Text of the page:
Hollywood Remains to Be Seen
A Guide to the Movie Stars' Final Homes

LAPD Street Signs

Officer James A. Ellsworth
(Oct. 22, 1886 – Sept. 4, 1917)

Police departments in the United States started using motorcycles in the early 20th century, taking advantage of the vehicle's small size, speed and maneuverability. The LAPD was one of the first departments in the country with a motorcycle division when it launched its "speed squad" of motorcycle officers in 1909.

For the motorcycle officers, the job was especially dangerous, beyond the typical dangers of police work. At the time, automobile drivers weren't used to seeing or sharing the road with the smaller and faster vehicles, roads were often bumpy and uneven, and the officers on the "speed squad" didn't wear helmets or any special protective clothing. Instead of a protective helmet, early motorcycle officers typically wore a tweed cap.

In 1918, less than 10 years after the launch of the LAPD "speed squad," the Los Angeles Herald reported that the LAPD's motorcycle officers had "a 100 percent casualty list." The chance of being injured as a speed officer is greater than in any branch of the army or navy service. … Three of the squad have been killed, another had a limb amputated, and two are permanently retired because of severe injuries. All of the others have been injured."

The first three "speed squad" fatalities happened within 16 months of each other – Officer Walter Kreps in March 1916, Officer Thomas Kronschnabel in December 1916, and Officer James Ellsworth in September 1917.

Ellsworth was born in California on Oct. 22, 1886. In about 1908, he married Dolly, who was four years older than her husband, and had a young daughter from her first marriage. Census records through the years list Dolly’s birthplace as North Dakota, South Dakota or Iowa.

When the couple was first married, Ellsworth worked as a blacksmith in Los Angeles, and the family lived at 201 Vermont Ave. On Feb. 8, 1911, Ellsworth joined the LAPD and, a few years later, joined the department’s “speed squad” of motorcycle officers, working out of the department’s University Station.

On the evening of Tuesday, Sept. 4, 1917, Ellsworth, 30, was on patrol with his partner, 35-year-old Sgt. Lynn Blaisdell, watching for speeders at South Alvarado and Sixth streets.

When a large black sedan sped through the intersection at about 60 mph, heading west on Sixth Street, Blaisdell and Ellsworth both gave chase. A few blocks away, on Sixth Street at Benton Way, Ellsworth passed his partner. Blaisdell estimated that he was traveling at about 55 mph at the time, and Ellsworth was going about 65 mph.

At Occidental Boulevard, Sixth Street makes a slight turn to the left. When Ellsworth reached the turn, his motorcycle skidded as he crossed several manhole covers, and he was thrown head-first into a telegraph pole. Ellsworth died at the scene. The speeding car, described as a five-passenger, wire-wheeled Marmon sedan, continued on Sixth, turned left on South Commonwealth Avenue, immediately past the turn on Sixth Street, and disappeared.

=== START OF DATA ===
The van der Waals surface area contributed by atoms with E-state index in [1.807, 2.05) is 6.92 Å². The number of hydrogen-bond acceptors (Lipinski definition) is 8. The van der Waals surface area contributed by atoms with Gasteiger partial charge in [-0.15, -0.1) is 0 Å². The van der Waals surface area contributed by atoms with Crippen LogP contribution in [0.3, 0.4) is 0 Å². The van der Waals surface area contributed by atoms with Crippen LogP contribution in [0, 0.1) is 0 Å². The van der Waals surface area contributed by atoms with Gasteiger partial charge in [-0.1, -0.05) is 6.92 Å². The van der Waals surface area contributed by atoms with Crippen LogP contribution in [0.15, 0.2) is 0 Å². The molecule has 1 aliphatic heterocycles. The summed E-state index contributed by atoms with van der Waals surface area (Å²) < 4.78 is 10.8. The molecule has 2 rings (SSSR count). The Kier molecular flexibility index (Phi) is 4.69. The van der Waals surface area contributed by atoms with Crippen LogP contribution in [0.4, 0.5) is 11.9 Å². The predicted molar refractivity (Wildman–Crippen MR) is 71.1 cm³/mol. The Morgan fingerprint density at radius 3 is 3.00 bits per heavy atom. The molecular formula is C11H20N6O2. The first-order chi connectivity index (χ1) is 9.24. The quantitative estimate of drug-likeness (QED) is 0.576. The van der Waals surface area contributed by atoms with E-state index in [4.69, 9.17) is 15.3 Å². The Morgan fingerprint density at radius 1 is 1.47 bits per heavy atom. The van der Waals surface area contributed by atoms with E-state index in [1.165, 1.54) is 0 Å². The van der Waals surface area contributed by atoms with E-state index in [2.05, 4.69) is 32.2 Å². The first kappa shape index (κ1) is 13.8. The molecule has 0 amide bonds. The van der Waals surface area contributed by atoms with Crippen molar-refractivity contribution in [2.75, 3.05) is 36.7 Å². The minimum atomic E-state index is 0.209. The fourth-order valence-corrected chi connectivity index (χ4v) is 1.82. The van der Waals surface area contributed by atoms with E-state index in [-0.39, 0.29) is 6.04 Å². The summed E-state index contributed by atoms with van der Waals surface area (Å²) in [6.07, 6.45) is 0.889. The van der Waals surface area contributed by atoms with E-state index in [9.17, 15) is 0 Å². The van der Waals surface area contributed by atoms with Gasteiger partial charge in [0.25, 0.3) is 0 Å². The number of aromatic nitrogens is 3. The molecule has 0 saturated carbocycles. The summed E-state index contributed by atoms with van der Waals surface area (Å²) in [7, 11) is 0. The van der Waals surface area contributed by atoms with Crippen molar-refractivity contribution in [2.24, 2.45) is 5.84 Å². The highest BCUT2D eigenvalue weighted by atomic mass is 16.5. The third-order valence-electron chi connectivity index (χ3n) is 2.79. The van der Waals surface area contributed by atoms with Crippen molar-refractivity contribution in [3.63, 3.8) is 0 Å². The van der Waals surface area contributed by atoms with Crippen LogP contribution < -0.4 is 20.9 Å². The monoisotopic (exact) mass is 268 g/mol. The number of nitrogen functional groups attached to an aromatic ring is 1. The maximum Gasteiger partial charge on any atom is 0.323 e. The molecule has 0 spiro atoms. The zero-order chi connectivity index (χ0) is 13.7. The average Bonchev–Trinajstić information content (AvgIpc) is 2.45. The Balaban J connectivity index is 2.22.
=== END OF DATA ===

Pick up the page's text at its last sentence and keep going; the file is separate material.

Based on witness descriptions of the speeding car, the initial investigation suggested that the vehicle might have contained three members of the Los Angeles County Sheriff's Department, who were on their way to a suspected murder call in Venice and passed through the intersection of Alvarado and Sixth at about the same time as Ellsworth’s fatal chase.

Further investigation, however, determined that the sheriff’s vehicle passed the intersection nearly an hour before the chase, and turned left off Sixth onto Western Avenue – more than a mile past Commonwealth Avenue.

Another issue raised in the investigation was the condition of the tires on Ellsworth’s motorcycle, which were worn and unable to hold as Ellsworth passed over the manhole covers.

The driver of the Marmon was never found.

Ellsworth’s funeral service was held at Christ Church, and included his fellow motorcycle officers, the mounted patrol, color guard, and representatives from divisions throughout the LAPD. One of Ellsworth’s honorary pallbearers was Officer Edwin J. La Niece of the department’s “speed squad.” Nine months before Ellsworth’s death, La Niece’s partner, Officer Thomas Kronschnabel, was shot and killed while chasing a motorist on his motorcycle.

Ellsworth left behind his widow, Dolly, 34, and step-daughter LaVerna, 13.

Ellsworth was buried in Evergreen Cemetery in Los Angeles, but his grave remained unmarked for more than 100 years. On Jan. 25, 2019, thanks to the work of the LAPD, the Los Angeles Police Memorial Foundation, the Los Angeles Police Protective League and other groups, his grave was finally marked.

Back to main LAPD page